In October, tens of millions were left homeless and more than 1,700 people were killed in Pakistan during intense rainfall and runoff from melting glaciers that overflowed the banks of the 1,900-mile-long Indus River, inundating a third of the world’s fifth-most-populous country.
UNICEF warned that 16 million children in Pakistan are now facing acute malnutrition and disease as the country cleans up from what Prime Minister Shehbaz Sharif described as the country’s worst flooding since its foundation in 1947. The World Bank estimates the country faces $30 billion in damages and economic losses from the deluge.
The 2022 Pakistan floods may be considered one of the worst natural disasters ever, but they pale in comparison to some other catastrophes of the past half-century, including the 2005 earthquake that rattled the Kashmir region of Pakistan and India, killing about 88,000 people and toppling tens of thousands of buildings, leaving millions homeless.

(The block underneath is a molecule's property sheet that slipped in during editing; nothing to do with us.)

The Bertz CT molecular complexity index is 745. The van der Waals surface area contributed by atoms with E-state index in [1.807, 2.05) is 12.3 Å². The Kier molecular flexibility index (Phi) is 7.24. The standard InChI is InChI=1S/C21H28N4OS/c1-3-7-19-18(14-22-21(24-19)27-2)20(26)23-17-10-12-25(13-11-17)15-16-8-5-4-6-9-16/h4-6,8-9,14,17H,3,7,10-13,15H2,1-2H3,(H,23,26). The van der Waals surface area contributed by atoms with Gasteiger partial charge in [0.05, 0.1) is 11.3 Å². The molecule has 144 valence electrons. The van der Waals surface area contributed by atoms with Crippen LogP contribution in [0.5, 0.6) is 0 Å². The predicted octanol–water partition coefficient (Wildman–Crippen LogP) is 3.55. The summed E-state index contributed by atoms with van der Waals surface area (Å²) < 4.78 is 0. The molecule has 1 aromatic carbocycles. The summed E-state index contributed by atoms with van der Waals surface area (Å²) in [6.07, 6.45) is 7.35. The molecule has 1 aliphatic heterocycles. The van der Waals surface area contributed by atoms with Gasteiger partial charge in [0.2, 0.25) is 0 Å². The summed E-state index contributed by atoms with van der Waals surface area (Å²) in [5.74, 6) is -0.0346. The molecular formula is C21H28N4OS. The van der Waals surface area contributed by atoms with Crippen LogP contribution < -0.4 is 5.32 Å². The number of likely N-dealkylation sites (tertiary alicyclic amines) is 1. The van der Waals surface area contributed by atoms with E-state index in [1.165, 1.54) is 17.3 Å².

But that disaster isn’t one of the deadliest to strike over the past half-century, either. To compile a list of the 10 deadliest natural disasters since 1970, 24/7 Tempo reviewed a list compiled by the Insurance Information Institute, an insurance industry association. The list excludes natural disasters caused by a drought or heatwave events.
It turns out that nine of the world’s 10 deadliest natural catastrophes have struck in Asia. In the 1970s, China was hit by a devastating super typhoon and, a year later, an earthquake that together killed more than 470,000 people. In 2008, China was hit again, when the Sichuan quake claimed nearly 90,000 lives. (Read about the most powerful earthquakes ever recorded.)
The deadliest natural disaster of all pummeled Bangladesh in 1970, when Cyclone Bhola slammed into the country’s low-lying coastal areas, lobbing 20-foot-tall storm surges into impoverished communities whose inhabitants had no escape. The tempest killed 300,000 people. (These are the countries where the most people have died in natural disasters.)